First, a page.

Two weeks ago, on a complete whim, I decided to check out the Duolingo course on Swedish. To my surprise, I got hooked, and I've spent up to an hour a day learning Swedish. Here's what I like and don't like about Swedish so far.
Sweden: home to the majestic møøse. No realli!
Where's the "the"?
The first tricky thing about Swedish is that they combine the definite article "the" by adding it to the end of a word.
en pojke : a boy
pojken : the boy
Not too tricky, just takes a little getting used to.
Luckily for us English Speakers, Swedish has a lot of cognates.
For example, it isn't hard to figure out what
januari, februari, över, and under mean.
There are also lots of words that are different than English, but similar enough to learn quickly.
Efter means "after", fisk means "fish", etc.
And as someone who has spent a good deal of time studying German, I was happy to learn that
hund means "dog" in both languages (though it's always capitalized in German). Fågel (bird) in Swedish sounds similar to vogel in German. There are several others.
öl is how you say "beer" in Swedish, but the German word Öl means "oil".
And while the word "rock" in English usually refers to a stone,
Rock in German is a skirt and rock in Swedish is a coat.
There are also words that don't exactly look like their English counterparts, but sound very similar. For example
bröd sounds similar to "bread" in English, and ägg sounds very similar to "egg".
Also tricky for me, since I speak Esperanto, are the pronouns
ni and vi.
ni means "we" and vi means "you".
ni means "you" and vi means "we".
As tricky as that is for me, I bet native Swedish speakers probably have problems getting that right in Esperanto at first.
A Møøse is not a Moose
Probably the most disappointing for me, as someone who loved Monty Python and The Holy Grail as a teenager, the word for "moose" isn't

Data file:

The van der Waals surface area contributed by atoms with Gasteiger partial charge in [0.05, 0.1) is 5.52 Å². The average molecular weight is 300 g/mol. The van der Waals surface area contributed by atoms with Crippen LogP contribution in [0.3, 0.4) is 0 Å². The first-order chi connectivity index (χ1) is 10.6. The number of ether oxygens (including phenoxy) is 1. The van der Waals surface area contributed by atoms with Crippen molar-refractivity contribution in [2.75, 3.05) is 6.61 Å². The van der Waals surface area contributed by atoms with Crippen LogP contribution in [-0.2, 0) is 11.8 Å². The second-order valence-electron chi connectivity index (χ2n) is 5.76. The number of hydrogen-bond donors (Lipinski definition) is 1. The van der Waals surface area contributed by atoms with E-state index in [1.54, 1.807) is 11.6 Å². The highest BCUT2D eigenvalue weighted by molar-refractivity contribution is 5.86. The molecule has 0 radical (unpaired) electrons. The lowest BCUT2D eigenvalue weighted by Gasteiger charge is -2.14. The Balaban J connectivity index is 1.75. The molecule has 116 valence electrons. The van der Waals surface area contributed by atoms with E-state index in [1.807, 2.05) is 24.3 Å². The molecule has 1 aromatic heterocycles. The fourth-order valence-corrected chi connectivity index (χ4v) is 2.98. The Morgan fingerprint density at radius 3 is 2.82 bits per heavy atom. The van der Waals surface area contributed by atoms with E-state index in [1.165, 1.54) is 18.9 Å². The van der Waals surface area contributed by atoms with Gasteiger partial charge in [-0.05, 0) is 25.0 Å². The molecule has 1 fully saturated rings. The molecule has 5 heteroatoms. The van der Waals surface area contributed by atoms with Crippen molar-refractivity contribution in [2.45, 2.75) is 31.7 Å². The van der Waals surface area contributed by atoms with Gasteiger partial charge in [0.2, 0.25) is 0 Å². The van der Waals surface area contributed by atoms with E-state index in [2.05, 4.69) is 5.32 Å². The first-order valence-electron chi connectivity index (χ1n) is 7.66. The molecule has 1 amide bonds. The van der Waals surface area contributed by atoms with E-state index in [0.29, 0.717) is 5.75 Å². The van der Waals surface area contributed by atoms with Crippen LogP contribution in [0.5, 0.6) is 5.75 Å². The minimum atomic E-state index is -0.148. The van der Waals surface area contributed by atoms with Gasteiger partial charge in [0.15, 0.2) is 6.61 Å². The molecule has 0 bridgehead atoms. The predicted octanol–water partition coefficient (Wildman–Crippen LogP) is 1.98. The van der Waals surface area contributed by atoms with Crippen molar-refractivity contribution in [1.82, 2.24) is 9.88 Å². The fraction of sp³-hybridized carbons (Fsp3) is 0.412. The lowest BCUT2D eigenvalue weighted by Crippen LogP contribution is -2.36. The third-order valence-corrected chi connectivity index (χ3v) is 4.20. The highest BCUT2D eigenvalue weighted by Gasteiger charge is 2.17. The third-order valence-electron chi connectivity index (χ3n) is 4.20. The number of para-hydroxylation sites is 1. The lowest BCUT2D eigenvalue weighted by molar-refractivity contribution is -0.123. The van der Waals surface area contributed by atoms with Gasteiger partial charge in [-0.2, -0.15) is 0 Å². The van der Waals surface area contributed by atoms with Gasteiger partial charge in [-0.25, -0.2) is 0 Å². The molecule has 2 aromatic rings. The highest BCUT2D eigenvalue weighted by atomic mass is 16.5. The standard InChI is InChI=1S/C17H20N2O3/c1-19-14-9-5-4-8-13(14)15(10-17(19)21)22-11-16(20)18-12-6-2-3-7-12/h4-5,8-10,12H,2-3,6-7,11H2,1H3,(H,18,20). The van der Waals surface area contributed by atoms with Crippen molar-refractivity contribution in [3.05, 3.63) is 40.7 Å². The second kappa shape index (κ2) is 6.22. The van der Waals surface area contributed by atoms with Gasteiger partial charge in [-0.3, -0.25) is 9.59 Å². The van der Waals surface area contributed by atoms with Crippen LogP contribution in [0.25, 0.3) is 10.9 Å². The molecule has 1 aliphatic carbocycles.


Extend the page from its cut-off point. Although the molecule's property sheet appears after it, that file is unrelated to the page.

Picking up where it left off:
møøse; instead it's älg. In fact, most of the "Swedish" words in the opening credits aren't Swedish at all.
So, unfortunately, in the sentence "Mynd you møøse bites kan be pretti nasti", only the word
kan is real Swedish. I didn't really know as much Swedish as a teenager as I thought I did. Vi är familj.
Talking about family members is pretty fun in Swedish.
In Swedish, your mother is your
mor. Your mother's mother is your mormor, and her mother (your great-grandmother) is your mormors mor.
Similarly with your father (
far), his dad (your farfar) and your great-grandpa on your father's side (your farfars far).
Then there's your uncle. He is either your
farbror if he's your father's brother, or your morbror if he's your mother's brother.
A child is a
barn, a grandchild is a barnbarn, and a great grandchild is a barnbarns barn.
How to Pronounce the Letter "K"
By far, the hardest part of Swedish for me is trying to figure out how to pronounce words. The letter K is probably the most difficult for me.
You can probably guess how to pronounce the k in
kalendar, but that's the exception to most of the k's I've found. Sköldpadda (turtle), kött (meat), kjol (skirt) and tons of other "k" words are not pronounced at all like I would guess.
Last Saturday I began looking for YouTube videos to help me learn pronunciation. I haven't found any great ones yet. It would be nice if Duolingo gave more hints on how to pronounce words in Swedish, especially because I have a slight hearing deficiency that is getting worse as I get older.
So, one thing I'm doing different with my efforts to learn Swedish is to use Duolingo's Tinycards app as well. Tinycards is a flashcard app, and they have flashcards for most of the Duolingo courses. I did
something similar by using Memrise to help me learn German vocabulary while I did Duolingo's German Course. I think I like Tinycards better than Memrise, but they both have their benefits. How about you?
Any experience with Swedish? What do you like or not like about the Swedish language? Add your comment below.